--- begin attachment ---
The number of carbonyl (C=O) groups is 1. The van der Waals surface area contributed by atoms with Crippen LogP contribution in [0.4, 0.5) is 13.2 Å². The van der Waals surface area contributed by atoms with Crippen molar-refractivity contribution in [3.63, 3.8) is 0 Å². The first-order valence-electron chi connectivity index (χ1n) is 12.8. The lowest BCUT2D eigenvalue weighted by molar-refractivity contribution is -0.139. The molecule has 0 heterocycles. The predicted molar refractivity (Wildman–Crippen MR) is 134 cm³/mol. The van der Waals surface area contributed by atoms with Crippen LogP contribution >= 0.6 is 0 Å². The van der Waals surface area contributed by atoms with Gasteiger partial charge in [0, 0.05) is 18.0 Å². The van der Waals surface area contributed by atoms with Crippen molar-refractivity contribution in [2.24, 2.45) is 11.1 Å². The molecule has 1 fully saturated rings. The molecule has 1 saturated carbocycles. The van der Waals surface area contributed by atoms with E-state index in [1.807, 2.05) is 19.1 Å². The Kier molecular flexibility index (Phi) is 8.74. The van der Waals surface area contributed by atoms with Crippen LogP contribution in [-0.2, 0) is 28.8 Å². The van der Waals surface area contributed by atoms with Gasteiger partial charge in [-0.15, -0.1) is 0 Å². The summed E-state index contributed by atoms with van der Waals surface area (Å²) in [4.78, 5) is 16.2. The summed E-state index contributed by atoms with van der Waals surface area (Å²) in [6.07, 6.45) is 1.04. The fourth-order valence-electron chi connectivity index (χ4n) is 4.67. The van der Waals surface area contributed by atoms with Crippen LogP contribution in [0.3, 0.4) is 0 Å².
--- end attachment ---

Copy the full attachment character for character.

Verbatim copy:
The number of carbonyl (C=O) groups is 1. The van der Waals surface area contributed by atoms with Crippen LogP contribution in [0.4, 0.5) is 13.2 Å². The van der Waals surface area contributed by atoms with Crippen molar-refractivity contribution in [3.63, 3.8) is 0 Å². The first-order valence-electron chi connectivity index (χ1n) is 12.8. The lowest BCUT2D eigenvalue weighted by molar-refractivity contribution is -0.139. The molecule has 0 heterocycles. The predicted molar refractivity (Wildman–Crippen MR) is 134 cm³/mol. The van der Waals surface area contributed by atoms with Crippen LogP contribution >= 0.6 is 0 Å². The van der Waals surface area contributed by atoms with Gasteiger partial charge in [0, 0.05) is 18.0 Å². The van der Waals surface area contributed by atoms with Crippen molar-refractivity contribution in [2.24, 2.45) is 11.1 Å². The molecule has 1 fully saturated rings. The molecule has 1 saturated carbocycles. The van der Waals surface area contributed by atoms with E-state index in [1.807, 2.05) is 19.1 Å². The Kier molecular flexibility index (Phi) is 8.74. The van der Waals surface area contributed by atoms with Crippen LogP contribution in [-0.2, 0) is 28.8 Å². The van der Waals surface area contributed by atoms with Gasteiger partial charge in [-0.15, -0.1) is 0 Å². The summed E-state index contributed by atoms with van der Waals surface area (Å²) in [4.78, 5) is 16.2. The summed E-state index contributed by atoms with van der Waals surface area (Å²) in [6.07, 6.45) is 1.04. The fourth-order valence-electron chi connectivity index (χ4n) is 4.67. The van der Waals surface area contributed by atoms with Crippen LogP contribution in [0.3, 0.4) is 0 Å².